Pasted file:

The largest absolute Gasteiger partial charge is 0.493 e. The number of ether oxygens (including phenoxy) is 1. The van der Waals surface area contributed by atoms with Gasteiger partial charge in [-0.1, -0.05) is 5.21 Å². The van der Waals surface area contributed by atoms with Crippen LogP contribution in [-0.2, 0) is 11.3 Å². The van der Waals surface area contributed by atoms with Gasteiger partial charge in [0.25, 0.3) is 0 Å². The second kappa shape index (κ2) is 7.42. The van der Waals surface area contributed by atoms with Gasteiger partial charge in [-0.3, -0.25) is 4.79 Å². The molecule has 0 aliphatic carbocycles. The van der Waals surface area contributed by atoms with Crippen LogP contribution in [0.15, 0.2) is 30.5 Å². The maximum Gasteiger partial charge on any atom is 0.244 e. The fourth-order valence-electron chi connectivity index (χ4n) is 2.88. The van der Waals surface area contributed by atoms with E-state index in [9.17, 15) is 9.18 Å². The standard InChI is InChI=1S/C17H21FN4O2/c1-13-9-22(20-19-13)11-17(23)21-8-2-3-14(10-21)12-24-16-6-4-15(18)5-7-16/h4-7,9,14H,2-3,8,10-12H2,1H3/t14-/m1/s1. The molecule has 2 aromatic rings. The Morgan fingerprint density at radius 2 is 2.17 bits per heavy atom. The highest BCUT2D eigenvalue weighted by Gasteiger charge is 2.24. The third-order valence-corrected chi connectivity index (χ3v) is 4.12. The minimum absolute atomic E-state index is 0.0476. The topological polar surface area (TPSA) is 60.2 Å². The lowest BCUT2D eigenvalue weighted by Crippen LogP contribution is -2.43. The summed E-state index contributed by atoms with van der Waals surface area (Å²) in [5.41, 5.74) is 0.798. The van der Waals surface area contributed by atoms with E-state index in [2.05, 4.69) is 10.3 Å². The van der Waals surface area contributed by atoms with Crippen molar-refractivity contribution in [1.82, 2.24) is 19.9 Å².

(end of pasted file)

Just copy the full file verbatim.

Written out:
The largest absolute Gasteiger partial charge is 0.493 e. The number of ether oxygens (including phenoxy) is 1. The van der Waals surface area contributed by atoms with Gasteiger partial charge in [-0.1, -0.05) is 5.21 Å². The van der Waals surface area contributed by atoms with Crippen LogP contribution in [-0.2, 0) is 11.3 Å². The van der Waals surface area contributed by atoms with Gasteiger partial charge in [0.25, 0.3) is 0 Å². The second kappa shape index (κ2) is 7.42. The van der Waals surface area contributed by atoms with Gasteiger partial charge in [-0.3, -0.25) is 4.79 Å². The molecule has 0 aliphatic carbocycles. The van der Waals surface area contributed by atoms with Crippen LogP contribution in [0.15, 0.2) is 30.5 Å². The maximum Gasteiger partial charge on any atom is 0.244 e. The fourth-order valence-electron chi connectivity index (χ4n) is 2.88. The van der Waals surface area contributed by atoms with E-state index in [9.17, 15) is 9.18 Å². The standard InChI is InChI=1S/C17H21FN4O2/c1-13-9-22(20-19-13)11-17(23)21-8-2-3-14(10-21)12-24-16-6-4-15(18)5-7-16/h4-7,9,14H,2-3,8,10-12H2,1H3/t14-/m1/s1. The molecule has 2 aromatic rings. The Morgan fingerprint density at radius 2 is 2.17 bits per heavy atom. The highest BCUT2D eigenvalue weighted by Gasteiger charge is 2.24. The third-order valence-corrected chi connectivity index (χ3v) is 4.12. The minimum absolute atomic E-state index is 0.0476. The topological polar surface area (TPSA) is 60.2 Å². The lowest BCUT2D eigenvalue weighted by Crippen LogP contribution is -2.43. The summed E-state index contributed by atoms with van der Waals surface area (Å²) in [5.41, 5.74) is 0.798. The van der Waals surface area contributed by atoms with E-state index in [2.05, 4.69) is 10.3 Å². The van der Waals surface area contributed by atoms with Crippen molar-refractivity contribution in [1.82, 2.24) is 19.9 Å².